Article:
Ingmar Bergman, “The Virgin Spring / Jungfrukällan” (1960)
Perhaps not so celebrated as “The Seventh Seal”, this morality tale on the nature of humanity, the remoteness of religion and the anguish of human existence is nevertheless powerful in its apparent simplicity. In 14th-century rural Sweden, a wealthy landowner Töre (Max von Sydow) and his wife Märeta (Birgitta Valberg), both devout Christians, farewell their daughter Karin (Birgitta Pettersson) on her long trip to deliver candles to a local church. With her is her pregnant foster sister Ingeri (Gunnel Lindblom), treated by their mother as a servant as punishment for having a child out of wedlock. Karin and Ingeri’s trip is long and takes them through remote country, and it’s not long before the two young women are separated and Karin meets a dreadful fate at the hands of two impoverished goat-herders attracted to her innocence, generosity and, above all, her rich clothes. Later the goat-herders, together with their mute young brother, seek shelter at Töre and Märeta’s farm where they try to sell the clothes they have taken off Karin. The parents recognise the clothes as Karin’s, and what follows next, as the parents are torn between their Christian faith, with its admonition to forgive sin and to have mercy, and their desire for vengeance against those who have harmed their only child, can only be described as appalling.
Threaded throughout the film is a constant war between Christianity and paganism: early on, Ingeri invokes the god Odin to harm Karin, the favoured and spoilt child, and pops a toad into Karin’s lunch before it is packed into the saddle-bags for the journey. The religious overtones throughout the film are strong to the extent that the whole work groans with the burden. It’s not hard to see that the various characters represent the so-called Seven Deadly Sins: Karin is guilty of sloth, her mother of pride, Ingeri of envy, Töre of anger and the goat-herders of lust, gluttony and greed. Another sin that might be added here is excess: Töre’s rage is so overwhelming that he ends up killing a child who is guilty only by association with the goat-herders. The pagan aspects of the film and their association with life and death are portrayed in the use of fire, earth and water throughout: fire gives life and warmth but can also kill; trees grow from the earth but earth can also smother; and water as used in the film symbolises new life but can also be used in rituals that prepare one for murder. During the girls’ trip, Ingeri meets a sinister old gentleman who might be Odin made manifest: he is one-eyed, he has a pet raven and he lives in a strange wooden house (representing Yggdrasil, where Odin hanged himself?) where water (Odin’s blood?) is continuously pouring through the walls and flooding the floors. The Christian aspect is also strong: Karin’s role as sacrificial lamb is obvious and even the goats that gambol about have symbolic value (as bearers of sin).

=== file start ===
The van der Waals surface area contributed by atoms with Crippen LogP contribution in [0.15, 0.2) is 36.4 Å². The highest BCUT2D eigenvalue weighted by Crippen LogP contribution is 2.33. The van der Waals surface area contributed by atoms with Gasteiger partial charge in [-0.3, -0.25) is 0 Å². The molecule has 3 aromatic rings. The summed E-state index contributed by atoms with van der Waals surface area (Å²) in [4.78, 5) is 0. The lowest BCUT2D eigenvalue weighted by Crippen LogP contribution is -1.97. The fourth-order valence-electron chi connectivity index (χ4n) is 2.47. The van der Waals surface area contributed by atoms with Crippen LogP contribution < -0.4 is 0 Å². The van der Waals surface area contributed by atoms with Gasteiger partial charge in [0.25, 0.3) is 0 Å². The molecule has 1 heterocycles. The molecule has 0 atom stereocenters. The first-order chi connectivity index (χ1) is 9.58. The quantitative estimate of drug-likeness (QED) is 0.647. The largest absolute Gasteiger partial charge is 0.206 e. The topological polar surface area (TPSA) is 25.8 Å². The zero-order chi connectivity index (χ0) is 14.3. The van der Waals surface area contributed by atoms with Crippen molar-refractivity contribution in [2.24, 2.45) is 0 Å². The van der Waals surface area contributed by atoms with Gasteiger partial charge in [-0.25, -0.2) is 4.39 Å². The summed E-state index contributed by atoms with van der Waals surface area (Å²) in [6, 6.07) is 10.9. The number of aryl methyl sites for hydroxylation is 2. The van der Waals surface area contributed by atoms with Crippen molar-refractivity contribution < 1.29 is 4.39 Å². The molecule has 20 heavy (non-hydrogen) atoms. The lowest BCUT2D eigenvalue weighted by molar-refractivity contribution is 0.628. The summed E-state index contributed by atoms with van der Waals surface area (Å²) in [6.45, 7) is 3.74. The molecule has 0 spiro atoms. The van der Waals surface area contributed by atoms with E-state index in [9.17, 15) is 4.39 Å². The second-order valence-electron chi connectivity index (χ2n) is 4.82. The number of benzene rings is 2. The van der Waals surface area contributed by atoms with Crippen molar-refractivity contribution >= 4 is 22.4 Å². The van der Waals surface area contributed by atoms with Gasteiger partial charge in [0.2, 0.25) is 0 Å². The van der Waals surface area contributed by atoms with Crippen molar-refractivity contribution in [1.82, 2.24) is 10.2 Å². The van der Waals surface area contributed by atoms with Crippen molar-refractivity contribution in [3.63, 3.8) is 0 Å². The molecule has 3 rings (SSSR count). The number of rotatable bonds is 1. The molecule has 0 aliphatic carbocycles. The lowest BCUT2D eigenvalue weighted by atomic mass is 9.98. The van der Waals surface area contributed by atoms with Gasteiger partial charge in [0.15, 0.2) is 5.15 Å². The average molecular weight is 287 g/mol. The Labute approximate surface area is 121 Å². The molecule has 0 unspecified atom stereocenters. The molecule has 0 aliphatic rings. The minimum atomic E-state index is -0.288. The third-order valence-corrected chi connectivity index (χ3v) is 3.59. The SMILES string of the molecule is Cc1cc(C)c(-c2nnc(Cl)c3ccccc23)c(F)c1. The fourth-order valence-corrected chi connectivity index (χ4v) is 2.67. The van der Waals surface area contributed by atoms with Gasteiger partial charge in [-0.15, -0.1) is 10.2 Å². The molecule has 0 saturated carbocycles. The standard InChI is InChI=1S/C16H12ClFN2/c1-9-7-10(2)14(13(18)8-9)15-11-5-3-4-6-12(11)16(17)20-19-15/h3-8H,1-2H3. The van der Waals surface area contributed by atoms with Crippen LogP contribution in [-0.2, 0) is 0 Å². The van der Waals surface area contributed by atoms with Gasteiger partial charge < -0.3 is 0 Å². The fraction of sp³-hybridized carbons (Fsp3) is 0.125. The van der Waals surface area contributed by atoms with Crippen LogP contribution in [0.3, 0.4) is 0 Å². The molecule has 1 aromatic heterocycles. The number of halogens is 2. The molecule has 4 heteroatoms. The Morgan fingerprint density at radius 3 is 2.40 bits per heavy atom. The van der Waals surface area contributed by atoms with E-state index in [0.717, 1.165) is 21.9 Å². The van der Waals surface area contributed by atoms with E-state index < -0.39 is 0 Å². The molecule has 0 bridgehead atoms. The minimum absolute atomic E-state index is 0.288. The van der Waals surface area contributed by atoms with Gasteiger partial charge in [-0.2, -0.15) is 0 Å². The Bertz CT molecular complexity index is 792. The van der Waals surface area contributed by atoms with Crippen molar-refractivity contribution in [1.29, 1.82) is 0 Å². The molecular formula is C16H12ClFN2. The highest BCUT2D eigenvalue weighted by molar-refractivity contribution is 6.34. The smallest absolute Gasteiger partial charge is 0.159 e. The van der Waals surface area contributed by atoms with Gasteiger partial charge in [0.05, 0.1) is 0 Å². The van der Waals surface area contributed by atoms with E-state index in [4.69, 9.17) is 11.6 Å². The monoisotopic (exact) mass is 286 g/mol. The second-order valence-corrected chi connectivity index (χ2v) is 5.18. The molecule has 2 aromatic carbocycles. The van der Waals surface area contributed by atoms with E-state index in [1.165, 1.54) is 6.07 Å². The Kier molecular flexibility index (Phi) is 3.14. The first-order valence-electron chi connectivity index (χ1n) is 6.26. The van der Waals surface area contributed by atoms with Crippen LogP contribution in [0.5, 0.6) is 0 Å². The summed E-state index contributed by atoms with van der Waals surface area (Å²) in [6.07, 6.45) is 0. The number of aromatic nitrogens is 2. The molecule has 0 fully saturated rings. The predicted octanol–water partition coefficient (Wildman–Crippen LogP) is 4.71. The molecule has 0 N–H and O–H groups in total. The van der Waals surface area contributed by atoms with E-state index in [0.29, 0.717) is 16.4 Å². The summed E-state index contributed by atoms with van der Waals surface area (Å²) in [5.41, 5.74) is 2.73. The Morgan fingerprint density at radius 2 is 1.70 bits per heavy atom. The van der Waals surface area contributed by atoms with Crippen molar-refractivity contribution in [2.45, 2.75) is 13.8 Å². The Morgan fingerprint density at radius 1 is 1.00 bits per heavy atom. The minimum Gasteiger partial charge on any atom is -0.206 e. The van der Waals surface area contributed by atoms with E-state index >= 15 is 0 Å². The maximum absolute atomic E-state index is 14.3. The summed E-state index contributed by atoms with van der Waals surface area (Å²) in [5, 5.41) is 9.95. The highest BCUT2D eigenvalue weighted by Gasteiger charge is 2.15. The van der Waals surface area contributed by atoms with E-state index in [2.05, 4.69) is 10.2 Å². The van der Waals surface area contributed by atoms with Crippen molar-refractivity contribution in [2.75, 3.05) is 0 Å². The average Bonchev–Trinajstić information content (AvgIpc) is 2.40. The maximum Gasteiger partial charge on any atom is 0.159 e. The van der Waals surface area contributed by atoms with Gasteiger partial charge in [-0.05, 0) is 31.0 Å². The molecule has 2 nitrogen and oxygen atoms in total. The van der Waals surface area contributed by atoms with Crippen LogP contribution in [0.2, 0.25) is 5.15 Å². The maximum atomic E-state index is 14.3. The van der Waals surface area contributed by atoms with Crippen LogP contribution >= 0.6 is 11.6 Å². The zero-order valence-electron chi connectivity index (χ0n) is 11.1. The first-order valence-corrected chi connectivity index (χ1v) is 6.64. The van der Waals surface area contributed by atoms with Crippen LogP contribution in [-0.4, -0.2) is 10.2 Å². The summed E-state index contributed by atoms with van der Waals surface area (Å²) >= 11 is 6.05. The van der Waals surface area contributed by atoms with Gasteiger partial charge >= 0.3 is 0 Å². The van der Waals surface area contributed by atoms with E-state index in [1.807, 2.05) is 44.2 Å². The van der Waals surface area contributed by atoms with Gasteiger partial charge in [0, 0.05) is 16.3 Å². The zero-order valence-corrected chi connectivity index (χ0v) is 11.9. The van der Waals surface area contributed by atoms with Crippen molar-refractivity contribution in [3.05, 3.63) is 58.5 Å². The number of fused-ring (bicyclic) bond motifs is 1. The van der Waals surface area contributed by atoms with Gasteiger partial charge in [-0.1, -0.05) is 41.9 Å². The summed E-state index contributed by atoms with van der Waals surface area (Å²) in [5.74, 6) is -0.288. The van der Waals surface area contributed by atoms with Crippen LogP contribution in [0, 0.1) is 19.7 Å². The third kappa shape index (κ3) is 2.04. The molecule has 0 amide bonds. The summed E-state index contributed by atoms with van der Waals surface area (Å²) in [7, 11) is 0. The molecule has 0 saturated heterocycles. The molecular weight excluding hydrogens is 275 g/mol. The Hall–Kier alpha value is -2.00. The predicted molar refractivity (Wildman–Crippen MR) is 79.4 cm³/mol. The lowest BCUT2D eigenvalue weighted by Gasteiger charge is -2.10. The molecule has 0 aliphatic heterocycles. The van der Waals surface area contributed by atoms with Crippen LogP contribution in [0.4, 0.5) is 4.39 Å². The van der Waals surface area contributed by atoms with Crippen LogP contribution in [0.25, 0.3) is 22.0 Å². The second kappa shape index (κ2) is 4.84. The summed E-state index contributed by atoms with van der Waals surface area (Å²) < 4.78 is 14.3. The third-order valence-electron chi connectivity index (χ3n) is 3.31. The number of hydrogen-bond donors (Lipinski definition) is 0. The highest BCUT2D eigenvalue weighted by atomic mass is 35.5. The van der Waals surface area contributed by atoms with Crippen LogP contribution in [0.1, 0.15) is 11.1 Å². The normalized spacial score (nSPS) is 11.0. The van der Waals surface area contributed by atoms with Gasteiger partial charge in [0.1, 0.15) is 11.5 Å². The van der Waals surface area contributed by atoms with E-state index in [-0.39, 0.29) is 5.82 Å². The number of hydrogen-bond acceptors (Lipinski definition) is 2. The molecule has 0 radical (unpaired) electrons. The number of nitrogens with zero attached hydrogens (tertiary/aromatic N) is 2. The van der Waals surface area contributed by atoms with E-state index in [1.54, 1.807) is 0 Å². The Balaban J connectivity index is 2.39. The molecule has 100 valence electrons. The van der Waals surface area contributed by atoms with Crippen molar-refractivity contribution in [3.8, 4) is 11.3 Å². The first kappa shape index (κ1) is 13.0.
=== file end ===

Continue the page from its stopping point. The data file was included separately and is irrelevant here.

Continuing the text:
Ambiguity is also a constant through the film and none of the characters comes off as admirable in any way. Perhaps the most outstanding character is that of Märeta: initially steadfast in her Christian faith to the extent of burning stigmata into her wrists, the woman lavishes love on Karin, yet when her faith is tested, she becomes a calculating bitch – the scene in which she accepts the clothes from the goat-herders, recognises the clothes and tells the men she’ll find out what her husband is prepared to pay is cold and chilling, and what follows after when she collapses on the door-step and hugs the torn rags is equally heart-wrenching – and all but urges her husband to avenge Karin’s rape and death. This is a splendid piece of acting, notable for its emotional restraint. Von Sydow’s Töre is no less riveting for his near-manic desire for vengeance, his terrible violence and his anguish when, as a result of what he has done, he finds no relief in murder and vengeance, begs God for forgiveness and tries to bargain with God by promising that he will build a church on the site of Karin’s death. His Christian faith, shaky to begin with, cannot help him; his wife’s faith, also severely tested, cannot help either. The couple find themselves in a dreadful existential dilemma in which vengeance has proved to be a hollow comfort. Karin may be spoilt but her innocence, bordering on gullibility and sheer idiocy, is touching and her rape and death are unbearable to watch for their overwhelming pathos. The goat-herders may be repellent but viewers may feel some pity for their poverty, circumstances and unthinking stupidity which have driven them to greed, rape and murder.
The tone of the film is bleak and viewers are left in no doubt about the hardships that people in mediaeval rural Sweden had to suffer in making a living. The film’s coda looks tacked on as an afterthought and its meaning is unclear: does the spring that bubbles up under Karin represent the triumph of paganism over Christianity, or is it a sign of forgiveness or otherwise from God in answer to Töre’s outburst? The spring can symbolise the rebirth and renewal of life and hope. The film’s cinematography is beautiful and simple yet powerful, with a strong focus on close-ups of actors’ faces and the expressions on them, and it is no surprise to learn that the cinematographer for this film, Sven Nykvist, became director Bergman’s go-to camera man for all of his later films.
The film’s plot might stretch plausibility but overall this is a profound and highly emotional work.